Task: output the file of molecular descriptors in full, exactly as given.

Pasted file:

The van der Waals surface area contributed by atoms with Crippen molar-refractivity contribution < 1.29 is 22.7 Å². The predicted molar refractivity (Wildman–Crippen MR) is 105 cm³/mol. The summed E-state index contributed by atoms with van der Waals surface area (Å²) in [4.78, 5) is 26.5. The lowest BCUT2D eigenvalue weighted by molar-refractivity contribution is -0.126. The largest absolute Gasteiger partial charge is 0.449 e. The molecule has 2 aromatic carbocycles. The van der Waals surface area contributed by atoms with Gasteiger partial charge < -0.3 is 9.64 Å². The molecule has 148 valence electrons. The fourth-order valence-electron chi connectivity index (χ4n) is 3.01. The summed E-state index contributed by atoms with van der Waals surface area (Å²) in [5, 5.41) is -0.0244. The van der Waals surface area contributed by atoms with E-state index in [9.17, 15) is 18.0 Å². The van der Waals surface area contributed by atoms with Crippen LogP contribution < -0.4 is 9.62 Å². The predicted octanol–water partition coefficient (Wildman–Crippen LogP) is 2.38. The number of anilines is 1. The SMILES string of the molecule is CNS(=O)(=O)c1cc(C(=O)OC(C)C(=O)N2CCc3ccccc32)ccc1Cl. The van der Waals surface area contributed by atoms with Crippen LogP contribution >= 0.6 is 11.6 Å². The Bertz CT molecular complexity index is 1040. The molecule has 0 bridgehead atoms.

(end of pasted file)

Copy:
The van der Waals surface area contributed by atoms with Crippen molar-refractivity contribution < 1.29 is 22.7 Å². The predicted molar refractivity (Wildman–Crippen MR) is 105 cm³/mol. The summed E-state index contributed by atoms with van der Waals surface area (Å²) in [4.78, 5) is 26.5. The lowest BCUT2D eigenvalue weighted by molar-refractivity contribution is -0.126. The largest absolute Gasteiger partial charge is 0.449 e. The molecule has 2 aromatic carbocycles. The van der Waals surface area contributed by atoms with Gasteiger partial charge < -0.3 is 9.64 Å². The molecule has 148 valence electrons. The fourth-order valence-electron chi connectivity index (χ4n) is 3.01. The summed E-state index contributed by atoms with van der Waals surface area (Å²) in [5, 5.41) is -0.0244. The van der Waals surface area contributed by atoms with E-state index in [9.17, 15) is 18.0 Å². The van der Waals surface area contributed by atoms with Crippen LogP contribution < -0.4 is 9.62 Å². The predicted octanol–water partition coefficient (Wildman–Crippen LogP) is 2.38. The number of anilines is 1. The SMILES string of the molecule is CNS(=O)(=O)c1cc(C(=O)OC(C)C(=O)N2CCc3ccccc32)ccc1Cl. The van der Waals surface area contributed by atoms with Crippen LogP contribution >= 0.6 is 11.6 Å². The Bertz CT molecular complexity index is 1040. The molecule has 0 bridgehead atoms.